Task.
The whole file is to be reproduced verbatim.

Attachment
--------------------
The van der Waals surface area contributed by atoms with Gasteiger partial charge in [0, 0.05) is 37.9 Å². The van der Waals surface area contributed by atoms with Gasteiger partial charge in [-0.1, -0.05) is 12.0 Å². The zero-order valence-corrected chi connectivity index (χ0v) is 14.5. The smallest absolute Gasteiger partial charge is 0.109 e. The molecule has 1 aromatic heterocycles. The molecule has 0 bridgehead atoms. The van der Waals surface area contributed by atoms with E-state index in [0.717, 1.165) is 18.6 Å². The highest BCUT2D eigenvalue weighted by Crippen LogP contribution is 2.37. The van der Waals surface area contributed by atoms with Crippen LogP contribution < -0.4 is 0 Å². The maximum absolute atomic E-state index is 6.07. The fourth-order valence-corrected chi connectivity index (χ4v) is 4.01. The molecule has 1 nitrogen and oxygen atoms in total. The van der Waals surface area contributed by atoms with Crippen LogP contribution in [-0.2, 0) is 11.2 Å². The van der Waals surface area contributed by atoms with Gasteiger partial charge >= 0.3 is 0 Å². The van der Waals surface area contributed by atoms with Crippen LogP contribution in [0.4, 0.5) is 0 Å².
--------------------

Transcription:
The van der Waals surface area contributed by atoms with Gasteiger partial charge in [0, 0.05) is 37.9 Å². The van der Waals surface area contributed by atoms with Gasteiger partial charge in [-0.1, -0.05) is 12.0 Å². The zero-order valence-corrected chi connectivity index (χ0v) is 14.5. The smallest absolute Gasteiger partial charge is 0.109 e. The molecule has 1 aromatic heterocycles. The molecule has 0 bridgehead atoms. The van der Waals surface area contributed by atoms with E-state index in [0.717, 1.165) is 18.6 Å². The highest BCUT2D eigenvalue weighted by Crippen LogP contribution is 2.37. The van der Waals surface area contributed by atoms with Crippen LogP contribution < -0.4 is 0 Å². The maximum absolute atomic E-state index is 6.07. The fourth-order valence-corrected chi connectivity index (χ4v) is 4.01. The molecule has 1 nitrogen and oxygen atoms in total. The van der Waals surface area contributed by atoms with Crippen LogP contribution in [-0.2, 0) is 11.2 Å². The van der Waals surface area contributed by atoms with Gasteiger partial charge >= 0.3 is 0 Å². The van der Waals surface area contributed by atoms with Crippen LogP contribution in [0.4, 0.5) is 0 Å².